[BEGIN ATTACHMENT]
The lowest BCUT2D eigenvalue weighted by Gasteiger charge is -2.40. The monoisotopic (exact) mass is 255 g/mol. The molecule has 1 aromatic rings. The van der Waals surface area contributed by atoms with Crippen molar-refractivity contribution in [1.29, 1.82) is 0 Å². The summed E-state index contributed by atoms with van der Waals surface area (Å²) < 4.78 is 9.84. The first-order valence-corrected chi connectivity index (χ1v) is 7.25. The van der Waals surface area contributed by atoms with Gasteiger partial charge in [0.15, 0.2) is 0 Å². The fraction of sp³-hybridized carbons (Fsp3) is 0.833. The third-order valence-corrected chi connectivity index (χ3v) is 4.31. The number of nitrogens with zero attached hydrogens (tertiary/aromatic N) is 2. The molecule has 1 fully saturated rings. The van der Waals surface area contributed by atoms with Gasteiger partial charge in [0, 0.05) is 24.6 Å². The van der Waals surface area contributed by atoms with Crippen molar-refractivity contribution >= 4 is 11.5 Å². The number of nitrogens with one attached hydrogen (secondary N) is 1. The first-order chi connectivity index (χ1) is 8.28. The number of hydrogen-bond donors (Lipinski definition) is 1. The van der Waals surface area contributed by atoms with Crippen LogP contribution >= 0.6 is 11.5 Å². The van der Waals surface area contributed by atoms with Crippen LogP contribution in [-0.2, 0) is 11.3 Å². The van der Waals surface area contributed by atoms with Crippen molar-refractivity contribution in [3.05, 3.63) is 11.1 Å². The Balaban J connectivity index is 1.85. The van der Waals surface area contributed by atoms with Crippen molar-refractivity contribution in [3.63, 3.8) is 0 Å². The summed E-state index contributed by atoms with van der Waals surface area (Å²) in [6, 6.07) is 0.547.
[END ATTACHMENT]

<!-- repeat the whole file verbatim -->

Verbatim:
The lowest BCUT2D eigenvalue weighted by Gasteiger charge is -2.40. The monoisotopic (exact) mass is 255 g/mol. The molecule has 1 aromatic rings. The van der Waals surface area contributed by atoms with Crippen molar-refractivity contribution in [1.29, 1.82) is 0 Å². The summed E-state index contributed by atoms with van der Waals surface area (Å²) < 4.78 is 9.84. The first-order valence-corrected chi connectivity index (χ1v) is 7.25. The van der Waals surface area contributed by atoms with Gasteiger partial charge in [0.15, 0.2) is 0 Å². The fraction of sp³-hybridized carbons (Fsp3) is 0.833. The third-order valence-corrected chi connectivity index (χ3v) is 4.31. The number of nitrogens with zero attached hydrogens (tertiary/aromatic N) is 2. The molecule has 1 fully saturated rings. The van der Waals surface area contributed by atoms with Gasteiger partial charge in [0, 0.05) is 24.6 Å². The van der Waals surface area contributed by atoms with Crippen molar-refractivity contribution >= 4 is 11.5 Å². The number of nitrogens with one attached hydrogen (secondary N) is 1. The first-order chi connectivity index (χ1) is 8.28. The number of hydrogen-bond donors (Lipinski definition) is 1. The van der Waals surface area contributed by atoms with Crippen LogP contribution >= 0.6 is 11.5 Å². The van der Waals surface area contributed by atoms with Crippen LogP contribution in [-0.2, 0) is 11.3 Å². The van der Waals surface area contributed by atoms with Crippen molar-refractivity contribution in [3.05, 3.63) is 11.1 Å². The Balaban J connectivity index is 1.85. The van der Waals surface area contributed by atoms with Crippen molar-refractivity contribution in [3.63, 3.8) is 0 Å². The summed E-state index contributed by atoms with van der Waals surface area (Å²) in [6, 6.07) is 0.547.